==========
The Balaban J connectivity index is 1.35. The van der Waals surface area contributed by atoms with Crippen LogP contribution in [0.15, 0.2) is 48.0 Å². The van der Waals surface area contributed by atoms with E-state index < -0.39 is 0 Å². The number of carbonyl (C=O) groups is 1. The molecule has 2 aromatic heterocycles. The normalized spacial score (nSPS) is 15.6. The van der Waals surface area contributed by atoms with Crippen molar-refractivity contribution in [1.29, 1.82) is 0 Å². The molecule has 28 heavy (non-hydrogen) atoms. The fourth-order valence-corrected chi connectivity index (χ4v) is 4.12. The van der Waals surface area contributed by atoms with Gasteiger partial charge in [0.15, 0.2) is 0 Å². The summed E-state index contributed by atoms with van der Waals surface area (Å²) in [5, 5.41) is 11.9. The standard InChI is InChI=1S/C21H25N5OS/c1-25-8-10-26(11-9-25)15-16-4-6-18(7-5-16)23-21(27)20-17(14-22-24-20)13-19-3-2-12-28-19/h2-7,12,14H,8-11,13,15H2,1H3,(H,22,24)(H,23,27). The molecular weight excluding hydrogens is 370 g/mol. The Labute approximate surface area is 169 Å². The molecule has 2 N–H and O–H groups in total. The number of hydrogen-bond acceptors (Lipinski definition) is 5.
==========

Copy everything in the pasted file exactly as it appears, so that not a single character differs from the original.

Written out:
The Balaban J connectivity index is 1.35. The van der Waals surface area contributed by atoms with Crippen LogP contribution in [0.15, 0.2) is 48.0 Å². The van der Waals surface area contributed by atoms with E-state index < -0.39 is 0 Å². The number of carbonyl (C=O) groups is 1. The molecule has 2 aromatic heterocycles. The normalized spacial score (nSPS) is 15.6. The van der Waals surface area contributed by atoms with Crippen molar-refractivity contribution in [1.29, 1.82) is 0 Å². The molecule has 28 heavy (non-hydrogen) atoms. The fourth-order valence-corrected chi connectivity index (χ4v) is 4.12. The van der Waals surface area contributed by atoms with Gasteiger partial charge in [0.15, 0.2) is 0 Å². The summed E-state index contributed by atoms with van der Waals surface area (Å²) in [5, 5.41) is 11.9. The standard InChI is InChI=1S/C21H25N5OS/c1-25-8-10-26(11-9-25)15-16-4-6-18(7-5-16)23-21(27)20-17(14-22-24-20)13-19-3-2-12-28-19/h2-7,12,14H,8-11,13,15H2,1H3,(H,22,24)(H,23,27). The molecular weight excluding hydrogens is 370 g/mol. The Labute approximate surface area is 169 Å². The molecule has 2 N–H and O–H groups in total. The number of hydrogen-bond acceptors (Lipinski definition) is 5.